Packs of cigarettes must also in future display increased information about tar, nicotine and carbon monoxide (CO) on one side of the pack.

Cigars, roll-your-own tobacco products and pipe tobacco will not be required to display this information at this time as there are no internationally-accepted methods for testing the constituents in these products.

The telephone number of the national Quitline will be placed on all tobacco products (except single cigars).

All the above will be in black writing on a white, black-bordered background, making the messages much more noticeable and striking.

Small tobacco importers (those importing less than 0.2 percent of the total tobacco market) are permitted to use non-removable adhesive warning labels on their tobacco products or to display health warnings that are "substantially in the same terms or substantially to the same effect" - and of a similar size and appearance - as the other health warnings.

Labelling of cigar products

Cigars (as well as pipe and roll-your-own tobacco products) do not have to display constituent (tar, nicotine and CO) information, nor do cigars sold singly have to display any warnings. In addition, non-removable adhesive health warning labels are permitted on cigar packaging.

Transition times

In order for tobacco companies to modify plant and equipment to produce the new packaging, a period of nine months was allowed before domestically-manufactured product had to carry the new tobacco labelling (to 1 January 2000). A period of 15 months has been allowed for imported product (to 1 July 2000). A period of six months has been allowed for retail outlets to quit stocks of non-complying product.

Warnings before 1 January 2000 Previously, New Zealand had four warnings on cigarette packets, which had to take up no less than 15% of the front and back of the cigarette packet. These warnings had to be in a colour that "affords a distinct colour contrast" to the background colour. The levels of tar and nicotine in tobacco smoke were also required to be listed. The warnings were:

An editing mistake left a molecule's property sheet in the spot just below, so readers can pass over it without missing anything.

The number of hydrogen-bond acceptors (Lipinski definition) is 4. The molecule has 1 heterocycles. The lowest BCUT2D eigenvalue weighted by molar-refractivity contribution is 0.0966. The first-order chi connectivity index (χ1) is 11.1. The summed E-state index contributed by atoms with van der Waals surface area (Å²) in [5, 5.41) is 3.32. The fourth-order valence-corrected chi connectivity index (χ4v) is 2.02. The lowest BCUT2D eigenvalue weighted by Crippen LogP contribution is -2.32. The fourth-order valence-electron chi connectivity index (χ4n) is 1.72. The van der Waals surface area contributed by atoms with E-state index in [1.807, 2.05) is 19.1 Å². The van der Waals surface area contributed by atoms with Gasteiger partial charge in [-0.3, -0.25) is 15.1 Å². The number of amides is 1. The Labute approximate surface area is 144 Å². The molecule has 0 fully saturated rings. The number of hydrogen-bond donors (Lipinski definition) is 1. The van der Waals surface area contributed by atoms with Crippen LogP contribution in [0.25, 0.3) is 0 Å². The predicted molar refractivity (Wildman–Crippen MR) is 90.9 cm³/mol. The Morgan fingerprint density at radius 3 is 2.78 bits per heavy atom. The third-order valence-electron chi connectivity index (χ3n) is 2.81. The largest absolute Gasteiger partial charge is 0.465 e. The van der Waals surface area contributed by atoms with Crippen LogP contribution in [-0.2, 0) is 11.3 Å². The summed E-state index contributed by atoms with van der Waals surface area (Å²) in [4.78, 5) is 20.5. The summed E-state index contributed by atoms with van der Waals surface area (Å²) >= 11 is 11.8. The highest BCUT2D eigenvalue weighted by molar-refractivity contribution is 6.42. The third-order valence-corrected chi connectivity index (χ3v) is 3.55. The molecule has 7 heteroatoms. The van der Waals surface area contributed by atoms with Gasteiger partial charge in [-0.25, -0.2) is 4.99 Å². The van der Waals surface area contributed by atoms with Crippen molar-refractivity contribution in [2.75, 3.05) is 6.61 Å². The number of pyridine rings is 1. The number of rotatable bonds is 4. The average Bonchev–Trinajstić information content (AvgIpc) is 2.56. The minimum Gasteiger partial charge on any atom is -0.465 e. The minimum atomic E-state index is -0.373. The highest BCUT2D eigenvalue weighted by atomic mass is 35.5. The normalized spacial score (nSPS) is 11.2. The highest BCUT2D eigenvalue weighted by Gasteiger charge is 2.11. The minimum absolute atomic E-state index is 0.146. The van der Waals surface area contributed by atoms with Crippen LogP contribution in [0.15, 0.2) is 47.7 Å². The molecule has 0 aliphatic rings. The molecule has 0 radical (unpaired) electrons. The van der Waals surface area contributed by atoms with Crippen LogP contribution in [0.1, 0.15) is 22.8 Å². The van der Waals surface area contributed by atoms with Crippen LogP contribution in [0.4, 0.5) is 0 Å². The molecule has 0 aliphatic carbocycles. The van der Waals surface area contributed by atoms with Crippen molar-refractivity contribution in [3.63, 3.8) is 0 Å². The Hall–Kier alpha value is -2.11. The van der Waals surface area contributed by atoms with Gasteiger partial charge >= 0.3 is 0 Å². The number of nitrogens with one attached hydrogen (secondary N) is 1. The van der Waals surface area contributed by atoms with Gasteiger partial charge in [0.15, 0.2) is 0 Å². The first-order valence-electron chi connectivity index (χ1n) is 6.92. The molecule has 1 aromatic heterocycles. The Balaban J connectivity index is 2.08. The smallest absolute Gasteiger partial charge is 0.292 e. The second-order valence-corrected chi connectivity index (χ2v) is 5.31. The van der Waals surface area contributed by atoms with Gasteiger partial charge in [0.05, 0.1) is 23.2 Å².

Smoking causes lung cancer
Smoking causes heart disease
Smoking damages your lungs
Smoking causes fatal diseases

ENDS

© Scoop Media

 
 
 
Business Headlines | Sci-Tech Headlines

 

ScoopPro: Helping The Education Sector Get More Out Of Scoop

The ScoopPro professional license includes a suite of useful information tools for professional users of Scoop including some specifically for those in the education sector to make your Scoop experience better. More>>

Big Tax Bill Due: Destiny Church Charities Deregistered

The independent Charities Registration Board has decided to remove Destiny International Trust and Te Hahi o Nga Matamua Holdings Limited from the Charities Register on 20 December 2017 because of the charities’ persistent failure to meet their annual return obligations. More>>

57 Million Users' Data: Uber Breach "Utterly Preventatable"

Cybersecurity leader Centrify says the Uber data breach of 57 million customer and driver records - which the ride-hailing company hid for more than a year - was “utterly preventable”. More>>

Scoop 3.0: How You Can Help Scoop’s Evolution

We have big plans for 2018 as we look to expand our public interest journalism coverage, upgrade our publishing infrastructure and offer even more valuable business tools to commercial users of Scoop. More>>

Having A Cow? Dairy Product Prices Slide For Fourth Straight Auction

Dairy product prices fell at the Global Dairy Trade auction, retreating for the fourth straight auction amid signs of increased production... Whole milk powder fell 2.7 percent to US$2,778 a tonne. More>>

ALSO:

Statistics: Butter At Record $5.67/Block; High Vegetable Prices

Rising dairy prices have pushed food prices up 2.7 percent in the year to October 2017, Stats NZ said today. This followed a 3.0 percent increase in the year to September 2017. More>>

ALSO:

Science: New Research Finds Herbicides Cause Antibiotic Resistance

New University of Canterbury research confirms that the active ingredients of the commonly used herbicides, RoundUp, Kamba and 2,4-D (glyphosate, dicamba and 2,4-D, respectively), each alone cause antibiotic resistance at concentrations well below label application rates. More>>

ALSO: